Charles wasn’t meant to take the files on Mrs. Conway’s insurance claim out of the office, but he did it anyway. He tucked them into his briefcase and kept an eye on their manila edge as he sucked at a chocolate malt in that drugstore down on 49th. He was supposed to catch the 5:40, supposed to be home in time for dinner, but he figured Mrs. Conway’s claim needed that chocolate malt as much as he did.
House fire was what they were calling it, an accident, a passing driver flicking a lit cigarette into her garden. Foxgloves and dahlias bubbling and curling under the heat, the wooden porch cracking in half and smoke choking the chimney. “Don’t give her more than you have to,” Charles’ boss had said, frowning down at the contents of his mug. “We need the money.”
Malt half-gone, Charles peered at Mrs. Conway’s spreadsheet. He was decent at his job; he could tell when something didn’t add up. He just had this feeling.
5:40 came and went, and he still hadn’t figured out what was off about the whole thing. Now he would be late and his wife would frown at him, her eyes dulling in disappointment as she hitched the baby further up her bony hip.
Mrs. Alberta Conway was a WWII widow, her son grown and apathetic, stopping by on Thanksgiving instead of Christmas. He was fit to work, fit to wed, and he didn’t have time for his rheumatic mother.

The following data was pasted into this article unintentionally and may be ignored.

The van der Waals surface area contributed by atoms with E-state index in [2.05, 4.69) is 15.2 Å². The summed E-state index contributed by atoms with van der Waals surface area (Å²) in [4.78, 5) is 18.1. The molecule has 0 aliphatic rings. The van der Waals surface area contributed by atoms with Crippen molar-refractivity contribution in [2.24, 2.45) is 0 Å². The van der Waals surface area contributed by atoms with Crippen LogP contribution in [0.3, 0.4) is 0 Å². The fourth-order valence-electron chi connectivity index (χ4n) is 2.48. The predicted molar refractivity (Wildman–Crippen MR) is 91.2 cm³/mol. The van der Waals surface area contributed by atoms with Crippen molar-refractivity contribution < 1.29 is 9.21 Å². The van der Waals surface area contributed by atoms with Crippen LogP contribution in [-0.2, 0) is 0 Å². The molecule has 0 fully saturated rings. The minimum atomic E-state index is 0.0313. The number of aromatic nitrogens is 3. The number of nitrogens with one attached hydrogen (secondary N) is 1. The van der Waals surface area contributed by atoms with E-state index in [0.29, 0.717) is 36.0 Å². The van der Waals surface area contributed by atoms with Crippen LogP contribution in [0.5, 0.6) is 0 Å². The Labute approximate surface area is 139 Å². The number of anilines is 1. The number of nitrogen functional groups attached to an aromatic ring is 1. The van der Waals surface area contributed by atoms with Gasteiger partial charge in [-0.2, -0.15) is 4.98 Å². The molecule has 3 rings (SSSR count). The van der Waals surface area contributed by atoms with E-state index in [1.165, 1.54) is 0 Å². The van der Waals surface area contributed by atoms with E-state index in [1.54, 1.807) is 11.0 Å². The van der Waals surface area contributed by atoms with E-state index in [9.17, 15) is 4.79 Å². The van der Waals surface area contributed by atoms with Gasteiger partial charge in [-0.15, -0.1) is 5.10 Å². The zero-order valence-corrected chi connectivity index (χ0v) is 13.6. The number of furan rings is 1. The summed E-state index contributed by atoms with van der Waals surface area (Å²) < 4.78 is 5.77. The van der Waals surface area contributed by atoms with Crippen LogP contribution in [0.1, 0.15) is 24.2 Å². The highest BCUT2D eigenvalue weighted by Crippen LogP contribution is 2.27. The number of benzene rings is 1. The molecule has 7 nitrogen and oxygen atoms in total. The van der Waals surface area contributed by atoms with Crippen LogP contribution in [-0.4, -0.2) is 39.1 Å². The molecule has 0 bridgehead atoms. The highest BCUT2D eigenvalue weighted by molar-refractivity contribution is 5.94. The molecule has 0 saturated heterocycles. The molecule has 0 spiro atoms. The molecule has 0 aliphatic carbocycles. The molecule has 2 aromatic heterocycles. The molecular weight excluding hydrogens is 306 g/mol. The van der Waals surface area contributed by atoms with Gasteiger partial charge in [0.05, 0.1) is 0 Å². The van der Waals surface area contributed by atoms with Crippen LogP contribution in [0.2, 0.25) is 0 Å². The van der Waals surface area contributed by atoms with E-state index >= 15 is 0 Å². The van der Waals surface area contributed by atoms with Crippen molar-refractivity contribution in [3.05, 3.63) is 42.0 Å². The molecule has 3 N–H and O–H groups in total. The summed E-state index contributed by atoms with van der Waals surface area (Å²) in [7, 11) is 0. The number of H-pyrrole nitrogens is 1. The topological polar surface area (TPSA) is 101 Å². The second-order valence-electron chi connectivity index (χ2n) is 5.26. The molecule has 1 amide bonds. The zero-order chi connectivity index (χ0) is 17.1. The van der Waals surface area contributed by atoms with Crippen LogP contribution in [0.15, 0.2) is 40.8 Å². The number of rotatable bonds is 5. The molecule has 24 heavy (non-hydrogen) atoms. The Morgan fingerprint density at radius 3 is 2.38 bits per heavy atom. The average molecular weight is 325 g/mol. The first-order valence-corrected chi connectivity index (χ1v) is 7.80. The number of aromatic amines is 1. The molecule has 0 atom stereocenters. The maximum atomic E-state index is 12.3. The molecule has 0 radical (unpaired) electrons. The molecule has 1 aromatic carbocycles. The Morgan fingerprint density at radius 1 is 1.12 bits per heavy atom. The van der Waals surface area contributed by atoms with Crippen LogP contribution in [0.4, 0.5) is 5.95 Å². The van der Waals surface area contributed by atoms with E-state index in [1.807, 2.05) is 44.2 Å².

Mrs. Conway didn’t work. She kept her garden blooming and her pantry full of preserves. It was clear that she hated her son, or hated who he’d become. An easy kind of hatred, one she could stir into her morning tea. One of the side effects of Charles’ job was that he had fostered a knack for understanding old people, for seeing how pieces of the past were more frustrating than soothing, something to cut away instead of cherish.
Now, the inconsistency was clear.
In their meeting that morning, Mrs. Conway had told Charles that she hadn’t been home when the fire happened — she was in town, catching a late theatre show. But, despite the July heat, she’d been wearing a pair of long gloves, tucked under the sleeves of her dress, and she’d winced when they shook hands. And, as she left, he’d seen a flash of white at the edge of her purse, a brittle tube reading ‘—rn ointment.’
Charles huffed, the edge of his mouth curling upwards. “New York’s own Bertha Mason,” he muttered, reducing her claim to zero dollars and zero cents, wondering if he had the detective’s phone number at home. Sucking at the dregs of his malt, Charles capped his pen, his signature dark and sharp under the yellow light.